New Boeing HUMVEE-Mounted Avenger Laser Shoots Down Three UAVsS

Boeing successfully demonstrated the HUMVEE-mounted Avenger Laser system last month, shooting down three Unmanned Aerial Vehicles (UAV). It's the first successful test of a vehicle-mounted laser unit. That's enough awesome for a lifetime.

Demo video of Boeing's YAL-1 Airborne Laser mounted to a 747-400:
Boeing demonstrated the new Avenger Laser System at the White Sands Missile Range in New Mexico last month with impressive results. They were able to shoot down three small UAVs with the 1kW laser system and used the demonstration as a testbed for the U.S. Military. It was overseen by representatives of the U.S. Army's Cruise Missile Defense Systems project office. Small UAVs pose an increasing threat to U.S. troops in war zones based on their ability to carry ammunition and surveillance devices.

The primary reason for using lasers in the battlefield is the stealth factor that they provide. Whereas missiles leave a smoke plume that can easily be seen for miles, a laser defense system leaves no trace, therefore the ground troops location will remain undetected.

"Small UAVs armed with explosives or equipped with surveillance sensors are a growing threat on the battlefield," said Gary Fitzmire, vice president and program director of Boeing Directed Energy Systems. "Laser Avenger, unlike a conventional weapon, can fire its laser beam without creating missile exhaust or gun flashes that would reveal its position. As a result, Laser Avenger can neutralize these UAV threats while keeping our troops safe."

This was the stuff of movies, comics and video games for years, but it looks as if it's finally starting to become a reality and we're excited.

Boeing Press Release:

ALBUQUERQUE, N.M., Jan. 26, 2009 — The Boeing Company [NYSE: BA] has successfully demonstrated that a laser system mounted on an Avenger combat vehicle can shoot down a small unmanned aerial vehicle (UAV) like those that increasingly threaten U.S. troops deployed in war zones.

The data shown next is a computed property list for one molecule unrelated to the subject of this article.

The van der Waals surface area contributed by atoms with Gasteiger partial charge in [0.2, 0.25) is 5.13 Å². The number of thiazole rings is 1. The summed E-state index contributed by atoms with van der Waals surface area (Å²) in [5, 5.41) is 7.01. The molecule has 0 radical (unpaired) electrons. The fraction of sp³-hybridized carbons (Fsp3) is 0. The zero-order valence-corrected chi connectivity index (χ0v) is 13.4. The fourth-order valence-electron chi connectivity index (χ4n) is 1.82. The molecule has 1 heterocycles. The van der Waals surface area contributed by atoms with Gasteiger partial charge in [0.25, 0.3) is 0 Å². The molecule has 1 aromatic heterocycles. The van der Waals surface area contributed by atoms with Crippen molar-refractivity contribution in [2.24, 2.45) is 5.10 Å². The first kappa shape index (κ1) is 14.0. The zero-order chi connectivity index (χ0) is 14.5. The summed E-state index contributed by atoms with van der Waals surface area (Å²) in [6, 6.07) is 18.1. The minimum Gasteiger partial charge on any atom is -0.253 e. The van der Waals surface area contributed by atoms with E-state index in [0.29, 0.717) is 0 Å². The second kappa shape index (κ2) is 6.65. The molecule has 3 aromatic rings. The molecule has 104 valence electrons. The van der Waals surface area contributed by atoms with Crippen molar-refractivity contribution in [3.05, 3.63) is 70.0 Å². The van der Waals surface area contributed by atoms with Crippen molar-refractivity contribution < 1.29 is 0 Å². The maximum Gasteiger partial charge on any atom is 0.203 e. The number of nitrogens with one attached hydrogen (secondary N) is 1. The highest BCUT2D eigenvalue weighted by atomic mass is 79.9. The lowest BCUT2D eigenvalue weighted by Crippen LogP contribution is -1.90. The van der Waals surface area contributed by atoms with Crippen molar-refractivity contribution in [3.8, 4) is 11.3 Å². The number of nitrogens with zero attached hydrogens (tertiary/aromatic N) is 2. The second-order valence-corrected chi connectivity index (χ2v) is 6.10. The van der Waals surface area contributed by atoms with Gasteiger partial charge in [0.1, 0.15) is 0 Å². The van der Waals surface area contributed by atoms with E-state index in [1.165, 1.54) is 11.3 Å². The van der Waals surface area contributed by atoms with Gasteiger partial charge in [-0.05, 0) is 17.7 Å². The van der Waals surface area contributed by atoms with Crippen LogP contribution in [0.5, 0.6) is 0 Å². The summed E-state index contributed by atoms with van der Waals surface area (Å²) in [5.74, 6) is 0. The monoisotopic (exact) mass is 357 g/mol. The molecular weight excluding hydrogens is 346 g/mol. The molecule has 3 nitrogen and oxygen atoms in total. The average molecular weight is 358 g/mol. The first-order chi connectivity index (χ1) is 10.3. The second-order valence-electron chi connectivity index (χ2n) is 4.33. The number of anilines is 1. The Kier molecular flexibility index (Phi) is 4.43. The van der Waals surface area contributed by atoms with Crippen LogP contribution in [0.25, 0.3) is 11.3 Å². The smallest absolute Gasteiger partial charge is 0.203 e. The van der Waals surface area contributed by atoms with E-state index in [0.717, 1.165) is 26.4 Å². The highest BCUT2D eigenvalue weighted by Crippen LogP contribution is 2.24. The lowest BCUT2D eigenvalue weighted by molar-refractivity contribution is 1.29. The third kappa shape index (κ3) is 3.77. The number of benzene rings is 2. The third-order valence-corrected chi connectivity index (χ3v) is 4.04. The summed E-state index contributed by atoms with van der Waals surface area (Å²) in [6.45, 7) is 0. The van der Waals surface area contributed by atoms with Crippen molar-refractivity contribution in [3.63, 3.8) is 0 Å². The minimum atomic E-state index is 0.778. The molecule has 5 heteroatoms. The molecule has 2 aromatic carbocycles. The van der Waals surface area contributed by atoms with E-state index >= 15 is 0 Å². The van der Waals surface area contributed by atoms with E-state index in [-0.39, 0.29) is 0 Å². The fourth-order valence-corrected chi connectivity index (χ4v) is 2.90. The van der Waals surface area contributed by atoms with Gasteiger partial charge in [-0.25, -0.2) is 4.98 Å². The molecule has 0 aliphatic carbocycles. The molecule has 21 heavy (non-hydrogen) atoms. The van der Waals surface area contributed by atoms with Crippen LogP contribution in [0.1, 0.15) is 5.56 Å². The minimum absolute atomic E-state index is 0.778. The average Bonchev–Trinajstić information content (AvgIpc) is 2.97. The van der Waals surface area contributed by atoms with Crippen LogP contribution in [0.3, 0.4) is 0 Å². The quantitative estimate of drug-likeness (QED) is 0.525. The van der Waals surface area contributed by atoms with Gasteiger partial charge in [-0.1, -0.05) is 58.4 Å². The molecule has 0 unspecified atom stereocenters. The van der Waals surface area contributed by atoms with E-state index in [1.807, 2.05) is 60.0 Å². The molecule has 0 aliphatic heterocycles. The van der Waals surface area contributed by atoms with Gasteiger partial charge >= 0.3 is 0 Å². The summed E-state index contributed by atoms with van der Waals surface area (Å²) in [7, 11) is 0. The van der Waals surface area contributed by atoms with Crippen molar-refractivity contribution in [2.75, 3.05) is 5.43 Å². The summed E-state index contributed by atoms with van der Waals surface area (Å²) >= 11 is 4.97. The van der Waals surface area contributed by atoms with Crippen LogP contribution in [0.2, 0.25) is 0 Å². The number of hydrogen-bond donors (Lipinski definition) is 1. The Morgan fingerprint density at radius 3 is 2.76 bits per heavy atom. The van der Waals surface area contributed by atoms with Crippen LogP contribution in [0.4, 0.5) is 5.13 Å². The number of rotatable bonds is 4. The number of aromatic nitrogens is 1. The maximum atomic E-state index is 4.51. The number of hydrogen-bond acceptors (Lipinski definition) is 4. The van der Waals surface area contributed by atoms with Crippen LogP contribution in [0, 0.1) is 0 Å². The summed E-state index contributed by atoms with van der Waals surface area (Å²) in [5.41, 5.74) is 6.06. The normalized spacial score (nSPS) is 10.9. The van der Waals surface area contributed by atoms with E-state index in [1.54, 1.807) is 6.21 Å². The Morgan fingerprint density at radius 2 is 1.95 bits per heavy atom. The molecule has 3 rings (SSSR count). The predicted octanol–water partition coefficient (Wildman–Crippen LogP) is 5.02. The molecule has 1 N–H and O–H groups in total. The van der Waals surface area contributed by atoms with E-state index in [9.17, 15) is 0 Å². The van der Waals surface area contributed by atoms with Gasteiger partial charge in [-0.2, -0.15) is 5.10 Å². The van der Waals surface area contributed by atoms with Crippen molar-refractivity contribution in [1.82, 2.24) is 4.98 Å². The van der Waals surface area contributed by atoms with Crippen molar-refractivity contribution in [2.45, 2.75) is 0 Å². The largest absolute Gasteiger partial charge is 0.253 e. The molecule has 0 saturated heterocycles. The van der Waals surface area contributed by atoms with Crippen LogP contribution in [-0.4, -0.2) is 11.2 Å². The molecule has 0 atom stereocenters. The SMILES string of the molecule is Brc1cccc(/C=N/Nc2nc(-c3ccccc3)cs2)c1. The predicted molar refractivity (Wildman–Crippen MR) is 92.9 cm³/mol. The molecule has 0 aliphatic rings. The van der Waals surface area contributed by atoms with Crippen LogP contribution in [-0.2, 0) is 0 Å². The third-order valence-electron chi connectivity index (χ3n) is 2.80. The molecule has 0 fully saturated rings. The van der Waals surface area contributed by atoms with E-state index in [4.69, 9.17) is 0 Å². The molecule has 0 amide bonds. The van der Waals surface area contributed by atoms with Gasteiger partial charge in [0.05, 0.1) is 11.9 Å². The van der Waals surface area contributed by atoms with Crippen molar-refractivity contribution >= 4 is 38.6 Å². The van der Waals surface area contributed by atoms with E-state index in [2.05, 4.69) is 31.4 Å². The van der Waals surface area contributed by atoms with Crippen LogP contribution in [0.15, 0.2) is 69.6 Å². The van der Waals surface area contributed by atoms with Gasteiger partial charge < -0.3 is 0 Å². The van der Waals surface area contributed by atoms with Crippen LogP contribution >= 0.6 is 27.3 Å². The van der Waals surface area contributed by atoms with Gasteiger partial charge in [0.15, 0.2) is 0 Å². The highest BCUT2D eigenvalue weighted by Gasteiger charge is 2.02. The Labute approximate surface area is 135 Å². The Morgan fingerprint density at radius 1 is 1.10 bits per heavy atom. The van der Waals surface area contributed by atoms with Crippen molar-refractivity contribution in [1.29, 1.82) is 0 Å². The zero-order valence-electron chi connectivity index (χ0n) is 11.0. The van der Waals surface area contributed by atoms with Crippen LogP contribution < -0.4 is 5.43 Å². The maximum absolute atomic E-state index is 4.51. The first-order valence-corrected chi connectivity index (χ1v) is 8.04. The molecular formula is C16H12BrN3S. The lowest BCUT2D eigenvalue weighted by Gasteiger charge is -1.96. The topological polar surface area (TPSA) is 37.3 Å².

During tests last month at White Sands Missile Range, N.M., Laser Avenger achieved its principal test objectives by using its advanced targeting system to acquire and track three small UAVs flying against a complex background of mountains and desert. The laser system also shot down one of the UAVs from an operationally relevant range. These tests mark the first time a combat vehicle has used a laser to shoot down a UAV.

Representatives of the U.S. Army's Cruise Missile Defense Systems project office observed the tests.

"Small UAVs armed with explosives or equipped with surveillance sensors are a growing threat on the battlefield," said Gary Fitzmire, vice president and program director of Boeing Directed Energy Systems. "Laser Avenger, unlike a conventional weapon, can fire its laser beam without creating missile exhaust or gun flashes that would reveal its position. As a result, Laser Avenger can neutralize these UAV threats while keeping our troops safe."

The tests follow a 2007 demonstration in which an earlier version of Laser Avenger neutralized improvised explosive devices (IEDs) and unexploded ordnance (UXO) on the ground.

"We doubled the laser power; added sophisticated acquisition, tracking and pointing capability; and simplified and ruggedized the design," said Lee Gutheinz, Boeing program director for High-Energy Laser/Electro-Optical Systems. "Boeing developed and integrated these upgrades in less than a year, underscoring our ability to rapidly respond to warfighters' needs."

Laser Avenger integrates a directed energy weapon together with the kinetic weapons on the proven Avenger air defense system developed by Boeing Combat Systems in Huntsville, Ala. It is a Boeing-funded initiative to demonstrate that directed energy weapons are maturing and are relevant to today's battlefield.

Boeing leads the way in developing laser systems for a variety of U.S. Air Force and Army warfighter applications. These systems include the Airborne Laser, the Advanced Tactical Laser, the High Energy Laser Technology Demonstrator and the Tactical Relay Mirror System.

[via Boeing]